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Germany: Prohibitions against Erdogan?

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The Turkish president Erdogan's verbal attacks on EU politicians are getting more and more bizarre, says the CDU vice-president Klöckner. Comparing the German chancellor to the Nazis was very wide of the mark, unlike the open racists and the right-wing populists, she is not calling for a new "cultural struggle" against Islam.

Merkel, like the majority of the German political establishment, leaves the banning of election events to local politicians or administrative officials. She does not want to go as far as Holland's “cosmopolitan” head of the government, Rutte, who “tamed” Geert Wilders during the elections by himself prohibiting Turkish politicians from entering the country. In any case, Turkey and Erdogan are still needed to enforce the interests of German imperialism and to secure the external borders of fortress Europe.

Therefore, the official line is not to respond to the “provocations” of Erdogan! They hope that, after the referendum in Turkey, the whole thing will blow over and the situation will return to “normal”. After all, our “partner” Turkey “needs us” at least as urgently as “we” need him.

There is certainly something to this. Turkey is ultimately a country dominated by imperialist powers, especially the US, which is trying to strengthen its regional position by taking advantage of the current instability in the whole Middle East. For that, a show of strength is necessary as the regime tries to use the tensions between the US, the EU and Russia to expand its own scope and influence.

The fact that Turkey is freeing itself from the influence of the US and leading EU powers like Germany and is strengthening relations with Russia is the rational core of concern for the leading circles of German imperialism and the EU.

Undoubtedly, Erdogan is also “only” trying to strengthen his hand, since the Turkish regime and, above all, the economy, depends ultimately on good relations. The economy of the country has expanded during the last decade, but this has been built on credit. Even today, unemployment is above 10 percent. Continued “success” will be dependent on international capital flows and the economically rather fragile Russian imperialism will surely not be a great deal of help here.

Conversely, Germany and the EU need Turkey for their racist refugee policy and the closure of borders. The country is also an important investment location and market for German goods, not least for weapons, and a gateway to influence in the Middle East.

This, of course, does not concern the right-wing populists of Europe. They want “consistent racism” and they do not want migrant workers and refugees, certainly not if they become “integrated”. At most, they will tolerate exploited labour, stripped of any rights, which has to leave the country as soon as a contract is completed. If we look at the “proposals” of Le Pen, Wilders, Petry, Strache or Orban, Erdogan's comparisons with the Nazis are not so “bizarre”. It is not a matter of whether the “humanitarian” EU will allow inhuman camps for refugees and murderous border regimes, they have existed for years now.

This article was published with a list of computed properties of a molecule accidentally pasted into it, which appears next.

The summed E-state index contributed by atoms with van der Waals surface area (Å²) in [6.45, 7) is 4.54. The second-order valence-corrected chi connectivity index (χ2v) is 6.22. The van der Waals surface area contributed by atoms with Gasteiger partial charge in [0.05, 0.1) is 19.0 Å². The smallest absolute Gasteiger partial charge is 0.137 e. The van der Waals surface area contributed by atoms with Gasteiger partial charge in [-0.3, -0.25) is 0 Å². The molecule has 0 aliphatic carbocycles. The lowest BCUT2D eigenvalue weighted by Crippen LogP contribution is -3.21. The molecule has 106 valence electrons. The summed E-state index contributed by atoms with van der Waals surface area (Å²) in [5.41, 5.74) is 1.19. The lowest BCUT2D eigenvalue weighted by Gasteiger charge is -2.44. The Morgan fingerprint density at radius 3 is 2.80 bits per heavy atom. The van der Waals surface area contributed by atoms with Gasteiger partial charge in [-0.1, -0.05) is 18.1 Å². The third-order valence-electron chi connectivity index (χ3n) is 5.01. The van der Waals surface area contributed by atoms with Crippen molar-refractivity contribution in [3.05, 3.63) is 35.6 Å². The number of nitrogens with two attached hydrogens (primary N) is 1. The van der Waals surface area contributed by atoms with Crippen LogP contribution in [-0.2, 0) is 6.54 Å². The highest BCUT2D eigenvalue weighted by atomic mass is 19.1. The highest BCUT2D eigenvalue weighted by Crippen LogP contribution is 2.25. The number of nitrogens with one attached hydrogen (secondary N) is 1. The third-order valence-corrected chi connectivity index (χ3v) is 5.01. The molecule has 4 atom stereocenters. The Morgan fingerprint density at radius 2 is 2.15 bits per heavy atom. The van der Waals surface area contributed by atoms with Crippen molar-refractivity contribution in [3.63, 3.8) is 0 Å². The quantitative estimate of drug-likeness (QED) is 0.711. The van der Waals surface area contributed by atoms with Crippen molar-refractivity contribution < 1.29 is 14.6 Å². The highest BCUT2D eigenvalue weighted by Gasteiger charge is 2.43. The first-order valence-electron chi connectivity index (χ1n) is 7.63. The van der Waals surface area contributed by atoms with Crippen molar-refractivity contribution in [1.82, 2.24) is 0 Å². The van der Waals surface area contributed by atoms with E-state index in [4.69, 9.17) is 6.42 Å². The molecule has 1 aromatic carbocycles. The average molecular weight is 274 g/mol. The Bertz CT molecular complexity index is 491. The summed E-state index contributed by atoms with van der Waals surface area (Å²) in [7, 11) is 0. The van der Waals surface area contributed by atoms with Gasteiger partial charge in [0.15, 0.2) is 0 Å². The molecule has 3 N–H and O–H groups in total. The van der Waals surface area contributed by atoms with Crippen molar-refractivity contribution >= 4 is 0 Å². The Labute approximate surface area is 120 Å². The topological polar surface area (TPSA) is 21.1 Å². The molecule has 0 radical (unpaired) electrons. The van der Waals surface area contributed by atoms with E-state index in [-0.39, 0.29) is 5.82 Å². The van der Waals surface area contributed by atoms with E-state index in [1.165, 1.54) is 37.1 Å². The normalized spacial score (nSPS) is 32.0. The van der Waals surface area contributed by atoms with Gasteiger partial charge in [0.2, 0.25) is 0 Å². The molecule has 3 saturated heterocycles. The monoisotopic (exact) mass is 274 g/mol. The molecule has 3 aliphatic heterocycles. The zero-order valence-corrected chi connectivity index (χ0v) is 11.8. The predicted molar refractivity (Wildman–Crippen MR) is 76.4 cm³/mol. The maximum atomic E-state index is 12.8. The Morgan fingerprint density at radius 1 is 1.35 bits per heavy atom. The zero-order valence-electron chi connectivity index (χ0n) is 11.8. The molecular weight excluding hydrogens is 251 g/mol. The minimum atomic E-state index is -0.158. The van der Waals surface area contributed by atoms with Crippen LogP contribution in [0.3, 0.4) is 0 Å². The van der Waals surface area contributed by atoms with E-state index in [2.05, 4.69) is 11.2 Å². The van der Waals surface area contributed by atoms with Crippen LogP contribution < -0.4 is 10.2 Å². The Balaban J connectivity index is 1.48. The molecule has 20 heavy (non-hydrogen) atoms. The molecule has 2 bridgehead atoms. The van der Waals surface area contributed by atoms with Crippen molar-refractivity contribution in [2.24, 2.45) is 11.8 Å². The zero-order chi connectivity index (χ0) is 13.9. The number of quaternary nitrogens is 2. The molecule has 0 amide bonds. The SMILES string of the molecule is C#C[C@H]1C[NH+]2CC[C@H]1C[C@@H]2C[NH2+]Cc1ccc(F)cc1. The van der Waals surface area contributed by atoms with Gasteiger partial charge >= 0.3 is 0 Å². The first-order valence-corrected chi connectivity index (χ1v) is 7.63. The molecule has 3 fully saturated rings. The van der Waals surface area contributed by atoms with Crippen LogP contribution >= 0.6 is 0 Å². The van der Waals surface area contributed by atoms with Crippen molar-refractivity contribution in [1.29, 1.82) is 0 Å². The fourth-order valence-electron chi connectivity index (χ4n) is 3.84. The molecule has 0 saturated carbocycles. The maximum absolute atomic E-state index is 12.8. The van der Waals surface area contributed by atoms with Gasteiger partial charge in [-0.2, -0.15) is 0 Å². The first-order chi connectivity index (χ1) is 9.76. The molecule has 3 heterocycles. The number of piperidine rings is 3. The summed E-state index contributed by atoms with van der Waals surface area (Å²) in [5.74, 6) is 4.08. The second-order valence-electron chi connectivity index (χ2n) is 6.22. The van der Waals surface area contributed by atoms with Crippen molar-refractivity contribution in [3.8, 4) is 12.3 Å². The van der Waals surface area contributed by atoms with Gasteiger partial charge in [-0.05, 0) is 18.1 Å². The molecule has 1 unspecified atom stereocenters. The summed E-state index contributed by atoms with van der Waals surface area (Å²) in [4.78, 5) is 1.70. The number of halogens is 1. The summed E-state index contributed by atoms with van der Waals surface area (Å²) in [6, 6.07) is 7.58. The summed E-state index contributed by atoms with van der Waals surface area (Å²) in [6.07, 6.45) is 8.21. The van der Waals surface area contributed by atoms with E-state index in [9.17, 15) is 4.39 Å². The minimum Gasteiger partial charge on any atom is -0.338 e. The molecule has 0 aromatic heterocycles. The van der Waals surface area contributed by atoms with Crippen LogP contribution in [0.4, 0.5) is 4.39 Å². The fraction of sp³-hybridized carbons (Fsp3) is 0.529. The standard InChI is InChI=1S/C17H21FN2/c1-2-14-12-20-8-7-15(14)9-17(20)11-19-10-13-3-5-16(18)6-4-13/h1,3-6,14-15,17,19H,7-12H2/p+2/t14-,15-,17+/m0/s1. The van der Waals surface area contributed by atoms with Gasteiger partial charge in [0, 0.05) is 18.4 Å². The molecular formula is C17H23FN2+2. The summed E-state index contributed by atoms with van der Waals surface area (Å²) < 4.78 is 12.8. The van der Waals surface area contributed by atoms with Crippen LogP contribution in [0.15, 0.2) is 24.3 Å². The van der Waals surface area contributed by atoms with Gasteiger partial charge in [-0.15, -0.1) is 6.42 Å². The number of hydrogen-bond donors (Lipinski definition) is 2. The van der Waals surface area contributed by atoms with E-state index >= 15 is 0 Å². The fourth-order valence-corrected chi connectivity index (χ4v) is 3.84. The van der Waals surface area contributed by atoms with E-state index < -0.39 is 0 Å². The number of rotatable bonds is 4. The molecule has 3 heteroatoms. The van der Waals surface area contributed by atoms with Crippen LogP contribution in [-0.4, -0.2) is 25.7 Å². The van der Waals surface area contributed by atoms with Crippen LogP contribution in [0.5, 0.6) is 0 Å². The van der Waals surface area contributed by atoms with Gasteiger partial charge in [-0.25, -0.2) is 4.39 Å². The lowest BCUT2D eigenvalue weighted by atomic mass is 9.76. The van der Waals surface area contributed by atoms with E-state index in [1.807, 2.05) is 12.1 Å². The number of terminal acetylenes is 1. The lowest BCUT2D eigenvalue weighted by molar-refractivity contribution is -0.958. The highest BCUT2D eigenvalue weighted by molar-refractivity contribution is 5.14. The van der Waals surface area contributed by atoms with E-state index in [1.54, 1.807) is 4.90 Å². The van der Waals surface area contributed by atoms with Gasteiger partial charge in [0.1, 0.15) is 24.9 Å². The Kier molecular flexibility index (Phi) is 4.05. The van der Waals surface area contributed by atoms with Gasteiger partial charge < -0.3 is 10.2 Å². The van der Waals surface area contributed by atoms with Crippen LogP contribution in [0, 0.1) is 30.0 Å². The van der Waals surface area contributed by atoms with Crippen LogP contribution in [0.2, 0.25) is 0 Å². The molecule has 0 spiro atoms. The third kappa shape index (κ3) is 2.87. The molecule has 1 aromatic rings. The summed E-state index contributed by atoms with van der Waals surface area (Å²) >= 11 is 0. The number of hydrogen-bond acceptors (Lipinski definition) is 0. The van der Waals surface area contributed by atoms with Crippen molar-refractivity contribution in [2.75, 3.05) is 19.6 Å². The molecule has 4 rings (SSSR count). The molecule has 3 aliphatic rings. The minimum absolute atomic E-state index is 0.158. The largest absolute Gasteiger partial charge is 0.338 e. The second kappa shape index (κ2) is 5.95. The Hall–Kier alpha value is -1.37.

The “social centre” parties, like the Christian Democratic Union, CDU, the SPD, the Greens, see, at most, only “exceptional cases” of lapses in democracy within the EU but feign great concern about the situation in Turkey. The abolition of democratic rights, freedom of speech and expression, rule by decree and so on are quite intolerable – except in France, which has just extended the state of emergency, or Poland where democratic rights are under threat. Equally, the surveillance state is being expanded across Europe, and Theresa May wants to ban Scotland from voting on whether to remain in the “United Kingdom”.

These hypocrites are, however, determined to address the issue of “democracy” in Turkey, a country outside the EU. While they are indignant at the nationalist agitation of Erdogan, they are advised to remain “prudent” by those who want to oppose the right-wing populists, the agitators, in the EU. So, in Germany, while the restriction of democracy in Turkey is being deplored, the Kurdish resistance movement and the Turkish radical left are further criminalised and banned. A repeal of the PKK ban? Certainly not, according to the Ministry of the Interior, in the end one has to continue the fight against “terrorism”. In line with this mendacity, since early March, the symbols of the Syrian-Kurdish PYD and the self-defence forces of Rojava, YPG / YPJ, have been banned at demonstrations.

All this shows how wrong are all those, including politicians like Wagenknecht of the Left Party, who join in the chorus of calls for the prohibition of Turkish politicians visiting Germany. They are not taking forward the fight against Erdogan and the further strengthening of his power, but they are calling on the German state and the EU to act as an arbitrator, a guardian of “democracy”. A ban on events by the pro-Erdogan campaign could quickly turn out to be a means of banning his opponents and the actions and meetings of left and democratic forces, a political own goal.